One in four neurosurgery patients experience adverse events, of which 25% are attributable to human error, according to a study published in Brain and Spine.
“Adverse events in surgery are a relevant cause of economic costs, disability and death,” Hanno S. Meyer, of the department of neurosurgery at Technical University of Munich School of Medicine, and colleagues wrote. “In neurosurgery, there is ample potential for [adverse events] that are cost-intensive and cause severe patient harm, such as unplanned returns to the operating room or postoperative long-term neurologic deficits.”
As little is known regarding the frequency of adverse events and contribution of human error in neurosurgery, Meyer and colleagues sought to investigate the incidence, nature and severity of both.
They conducted a prospective, observational study, which included 4,176 patients who underwent neurosurgery (2,258 cranial neurosurgery cases and 1,918 spinal neurosurgery cases) at a tertiary care academic hospital between September 2019 and September 2020. Adverse events, which were classified in line with the American College of Surgeons National Surgical Quality Improvement Program 30-day outcome complication definition (ACS-NSQUIP) and graded on a scale of 1 to 6 according to the Spine Adverse Events Severity System (SAVES-V2), were recorded daily and evaluated weekly by the department’s senior neurosurgeons. Incidence of human error was categorized as preoperative, intraoperative or postoperative.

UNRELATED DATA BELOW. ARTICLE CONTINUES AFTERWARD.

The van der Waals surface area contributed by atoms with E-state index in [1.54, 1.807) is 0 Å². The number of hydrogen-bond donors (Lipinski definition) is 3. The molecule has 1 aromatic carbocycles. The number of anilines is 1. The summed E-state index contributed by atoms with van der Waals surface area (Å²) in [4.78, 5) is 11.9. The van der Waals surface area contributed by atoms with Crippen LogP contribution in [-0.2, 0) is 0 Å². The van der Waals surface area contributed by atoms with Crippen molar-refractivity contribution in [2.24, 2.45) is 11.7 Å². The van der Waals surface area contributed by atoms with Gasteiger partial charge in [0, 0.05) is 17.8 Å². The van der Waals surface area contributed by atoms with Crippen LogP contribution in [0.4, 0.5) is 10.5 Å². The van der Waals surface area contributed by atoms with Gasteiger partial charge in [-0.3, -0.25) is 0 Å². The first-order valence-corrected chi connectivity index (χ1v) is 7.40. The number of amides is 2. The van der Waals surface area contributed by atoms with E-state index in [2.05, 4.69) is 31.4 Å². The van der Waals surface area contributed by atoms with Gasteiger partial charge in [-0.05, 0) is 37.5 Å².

Results showed that 25% of patients experienced at least one adverse event, and 25.9% of those events were associated with human error, particularly in execution (18.3%) or planning (5.6%) deficiencies. Researchers also found that 48.8% of cases had severe adverse events that were graded at least 3 on the SAVES-V2 scale, and patients with multiple adverse events (8.6%) experienced more severe events (67.6%). In addition, adverse events were more severe in cranial neurosurgery (57.6%) compared with spinal neurosurgery (39.4%).
“Prospective data on the incidence of all types of [adverse events] in neurosurgery bears significance not only for the education of our patients but also for the discussion of quality-based accreditation and reimbursement systems in upcoming health reforms,” Meyer and colleagues wrote.